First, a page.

And I saw Peter Jennings say -- it was a quiet day -- and he said, "I mean that advisedly," because only one American was killed, as opposed to the previous day, when the helicopter had gone down. So he knew he was making a strange face with words when he said "quiet day." But the news inherently is going to be an American getting killed.

It's like that train wreck in California. That's the -- all the trains that ran safely aren't news. That's context.

You can say we have a basically safe train system. You could say we have a lot going on in Iraq. But the news inherently is going to be focused on tragedy and discussion.

BURNS: But I disagree with you that that's context. Context is saying somebody was killed at the polls here, but at all these other polling places there wasn't any.

PINKERTON: Exactly.

BURNS: This number of people...

PINKERTON: Actually, Eric, that's what I said. That's what I was just saying, Eric. I said the context is...

BURNS: No, no, but you were saying giving the numbers. But what I'm saying, Jim, is you've got to -- you've got to somehow -- did I miss -- have I missed this?

PINKERTON: Stop the show. Play the tape back. We'll settle this.

GABLER: Let me get between the two of you.

BURNS: Wait a minute. Instead of correcting him, then, I was just reinforcing the point that he made so well.

Neal, wrap it up for us.

GABLER: I think one of the big stories of the week was John Burns, two-time Pulitzer Prize winner, story in "The New York Times," which got a lot of play over the Internet, in which he -- the headline, "Across Baghdad, Security is Only an Ideal," in which he says, starkly put, "Baghdad is not under control either by the Iraqi interim government or the American military."

BURNS: All right. We will take a break now. We'll be back with more on the Iraqi election. And when we're done, our colleagues will take over, starting with Shepard Smith and "The FOX Report" live from Baghdad 7:00 p.m. Eastern Time.

First, these messages.

(COMMERCIAL BREAK)

BURNS: It is now, Jane, a little more than four hours until the polls open in Iraq. And I wonder in this country what expectations the media have fairly or unfairly raised about this election, how it will work out, what we might see in terms of violence. What are the media doing in that regard?

HALL: Well, I think that the media in many ways are reflecting what the Bush administration has said. I think they set this as a benchmark, the march towards freedom, which is the way President Bush has characterized it. But in terms of violence, I noticed that there was a report. Jim Miklaszewski at the Pentagon on Thursday night had a report quoting Pentagon officials saying...

BURNS: He's with NBC News, we should say.

HALL: NBC News, saying Pentagon officials say they do not expect the violence to drop off after the election. I think the problem is there's been an expectation that, oh, after they get a government that's the end of it. And that's not going to be the end of it. And it seems to me that military officials are telling reporters like Miklaszewski this so that the American people don't expect that...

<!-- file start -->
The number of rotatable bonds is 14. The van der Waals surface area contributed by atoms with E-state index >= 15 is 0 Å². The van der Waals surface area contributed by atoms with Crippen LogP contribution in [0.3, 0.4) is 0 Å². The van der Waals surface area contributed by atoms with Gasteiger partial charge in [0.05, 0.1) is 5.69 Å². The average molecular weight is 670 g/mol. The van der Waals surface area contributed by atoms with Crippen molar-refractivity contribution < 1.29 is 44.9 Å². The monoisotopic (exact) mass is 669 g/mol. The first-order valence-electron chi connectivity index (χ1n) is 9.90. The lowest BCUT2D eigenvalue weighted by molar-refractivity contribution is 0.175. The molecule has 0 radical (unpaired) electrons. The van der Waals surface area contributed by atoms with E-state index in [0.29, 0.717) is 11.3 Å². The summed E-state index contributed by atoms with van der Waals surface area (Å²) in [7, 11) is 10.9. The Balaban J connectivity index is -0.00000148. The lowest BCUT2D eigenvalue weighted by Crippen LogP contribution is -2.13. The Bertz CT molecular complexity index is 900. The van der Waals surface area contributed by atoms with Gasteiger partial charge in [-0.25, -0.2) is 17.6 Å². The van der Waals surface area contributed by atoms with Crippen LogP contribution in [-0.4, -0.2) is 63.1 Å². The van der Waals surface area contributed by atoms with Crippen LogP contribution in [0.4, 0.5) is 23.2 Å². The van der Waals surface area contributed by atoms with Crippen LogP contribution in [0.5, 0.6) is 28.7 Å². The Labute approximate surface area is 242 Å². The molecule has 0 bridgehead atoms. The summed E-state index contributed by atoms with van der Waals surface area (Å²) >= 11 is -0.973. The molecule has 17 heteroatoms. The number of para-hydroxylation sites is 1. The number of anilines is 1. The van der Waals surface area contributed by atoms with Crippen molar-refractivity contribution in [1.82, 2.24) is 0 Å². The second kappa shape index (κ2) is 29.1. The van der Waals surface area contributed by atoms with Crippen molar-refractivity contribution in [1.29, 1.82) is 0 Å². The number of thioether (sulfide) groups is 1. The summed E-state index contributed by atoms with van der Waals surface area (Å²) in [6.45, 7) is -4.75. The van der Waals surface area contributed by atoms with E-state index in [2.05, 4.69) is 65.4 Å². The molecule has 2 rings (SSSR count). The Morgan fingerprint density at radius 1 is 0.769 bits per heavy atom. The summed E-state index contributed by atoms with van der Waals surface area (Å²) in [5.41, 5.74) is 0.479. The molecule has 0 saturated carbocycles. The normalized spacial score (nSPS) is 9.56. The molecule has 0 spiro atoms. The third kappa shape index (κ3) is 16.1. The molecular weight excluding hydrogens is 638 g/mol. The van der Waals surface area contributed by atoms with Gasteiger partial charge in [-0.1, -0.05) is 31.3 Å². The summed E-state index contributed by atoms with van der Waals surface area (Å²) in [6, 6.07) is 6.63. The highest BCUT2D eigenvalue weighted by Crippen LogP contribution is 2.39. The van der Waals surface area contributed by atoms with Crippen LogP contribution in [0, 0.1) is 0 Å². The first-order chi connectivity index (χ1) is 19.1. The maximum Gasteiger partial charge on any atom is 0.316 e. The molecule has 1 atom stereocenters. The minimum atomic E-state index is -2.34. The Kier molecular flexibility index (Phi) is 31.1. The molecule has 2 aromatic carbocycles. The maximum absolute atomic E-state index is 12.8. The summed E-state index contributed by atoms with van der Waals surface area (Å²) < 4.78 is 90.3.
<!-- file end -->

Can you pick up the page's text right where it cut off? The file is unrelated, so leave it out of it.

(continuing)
GABLER: Of course they've been playing this game now for a month...

HALL: Right.

GABLER: ... telling us there's going to be tons and tons and tons of violence before the election so if there's any violence before the election the administration can say, well, we told you so.

BURNS: Well, listen, what...

GABLER: But there's another set of expectations here too that I think is really important. And one of the things that's made this really an untenable situation for the media is not only that they're in physical danger, but also that they don't really know what the benchmarks are in this election.

What makes an election successful or not in this situation?

PINKERTON: Well, the president has -- speaking like a politician, like every primary election in America is an expectations game. Bush said on Wednesday, "I think millions of people will vote" in the press conference. Then he said to Al Arabiya, "I think thousands of people will vote."

Of course everybody saw the thousands as well. So now...

GABLER: Dozens of people might vote.

PINKERTON: I expect it will be millions, but that's a huge increase from thousands.

THOMAS: Look, he's the American challenge (ph), all right? All right.

BURNS: Cal, what about -- I mean, we're talking here about how -- how the media are going to handle the election. What about how the Bush administration have prepped, or have they, the media, to handle this election in the way they want it handled?

Neal, that's what you suggest.

GABLER: Exactly.

BURNS: What is the administration doing to the media? And are the media buying into it?

THOMAS: I think we'll have a reversal of the Vietnam syndrome. They'll declare victory and stay in.

There was this statement the last few days that the president said to "The New York Times" in an interview in the Oval Office that of course if they ask us to leave that we will leave. They're not going to ask them to leave. This is a support group that they've got to have.

It takes years. We had -- we had one of the leaders, the military leaders on Fox this week talking about how long it actually takes to train a battalion commander, along with his men. This is not going to be a short-term effort if violence continues. And violence will continue.

So we're going to have to have a presence there. The media better get used to that and cover it appropriately.

HALL: Well, but this is the reason I liked this "Time" magazine story this week, because it talks about, you know, the policy of perhaps having American advisers. It also talks about something that we haven't talked about enough in the media, which is what happens next.

What if they elect a theocracy there? What if they elect people who probably are going to have to distance themselves? Even Allawi may have to distance himself from us. I mean, we haven't heard enough of the what next, I think, in the media, reasonably so, because there's so much concern about the violence.